10 Golden Rules of Workplace Engagement

Dr. Mark Huselid, assistant professor at the School of Management and Labour Relations at Rutgers University has looked at finding linkages between HRM systems, corporate strategy and company performance. Huselid identified ten HRM practices and then compared the results of the survey with publicity available financial, staff retention and productivity data on each company. Among the key HRM practices that were the basis of the study were:

1. Implement a formal information-sharing programme, such as a newsletter, regular information events, appraisal sessions, bulletin boards….

2. Senior management’s relationship to others: for example, when handling a big organisational change programme it’s essential to let staff know what’s happening.

3. A formal job analysis process that identifies core competencies needed for each position. What matters most is that the match between the person and the job is good.

4. Regular employee attitude surveys or appraisals. Quiz staff about workload etc in annual staff-attitudes. Run, for example, an intensive two-day physical and psychological assessment programme at least once a year for senior staff. All others must have an evaluation dialogue with their managers on a regular and not only annual basis.

5. Level of employee participation (quality circles etc)

6. Employee access to incentive plans and profit sharing

7. Formal performance appraisals

8. Jobs: designing jobs to create a stress-free working day is not possible but encouraging staff to make a realistic effort to cut back on working time is

9. Balance: in a client focused business get the balance between work and home life right

10. Training

How often do you communicate with your employees? Is it enough? Gallup found that highly engaged employees communicate with their managers face-to-face, electronically or by phone at least once a day. Out of the respondents who strongly agreed that they can approach their manager with any question, 54% were engaged. Having an open flow of communication is essential to any highly productive workplace, yet, it's one of the factors that managers struggle with the most.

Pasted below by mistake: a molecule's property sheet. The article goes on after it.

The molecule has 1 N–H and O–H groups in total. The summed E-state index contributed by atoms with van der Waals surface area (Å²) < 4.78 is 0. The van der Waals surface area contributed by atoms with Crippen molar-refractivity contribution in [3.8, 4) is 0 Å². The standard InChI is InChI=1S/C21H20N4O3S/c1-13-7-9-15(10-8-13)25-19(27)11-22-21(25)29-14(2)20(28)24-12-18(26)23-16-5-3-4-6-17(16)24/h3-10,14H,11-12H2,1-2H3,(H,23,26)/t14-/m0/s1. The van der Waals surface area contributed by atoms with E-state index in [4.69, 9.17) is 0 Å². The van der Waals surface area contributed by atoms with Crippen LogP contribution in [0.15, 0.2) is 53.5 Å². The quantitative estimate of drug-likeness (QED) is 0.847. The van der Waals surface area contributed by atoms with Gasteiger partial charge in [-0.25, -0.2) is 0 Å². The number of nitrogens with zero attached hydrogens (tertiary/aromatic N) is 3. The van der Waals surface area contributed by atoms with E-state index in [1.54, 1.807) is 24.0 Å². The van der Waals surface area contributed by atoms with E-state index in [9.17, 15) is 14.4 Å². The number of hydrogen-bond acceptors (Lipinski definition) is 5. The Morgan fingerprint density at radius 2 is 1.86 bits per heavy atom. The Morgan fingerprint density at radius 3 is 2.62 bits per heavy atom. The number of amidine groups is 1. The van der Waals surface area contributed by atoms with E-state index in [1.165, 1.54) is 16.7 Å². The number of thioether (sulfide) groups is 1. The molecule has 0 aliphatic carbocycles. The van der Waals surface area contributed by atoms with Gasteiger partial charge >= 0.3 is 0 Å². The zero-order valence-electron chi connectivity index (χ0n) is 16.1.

There is no reason to neglect the importance of communication in any interpersonal relationship. No matter whether partnerships, friendships or business relationships, lack of communication that is meaningful can and ultimately will create problems.

You enter into some form of communication with every person you encounter, whether verbal or nonverbal. You even transmit messages if you ignore someone or remain silent.

The matter is not whether we communicate enough, or too little, but rather how rich the communication is and how much space we leave for interpretation or misinterpretation. At work however, people often have difficulties fully expressing themselves face-to-face, especially when it comes to expressing doubt, ambitions or feedback.

Create a culture of openness and honesty

When developing and maintaining a corporate culture, it is vital to keep communication as open and honest as possible. Employees that are encouraged to share their concerns and ideas openly enjoy a greater sense of purpose which results in lower turnover and higher employee satisfaction.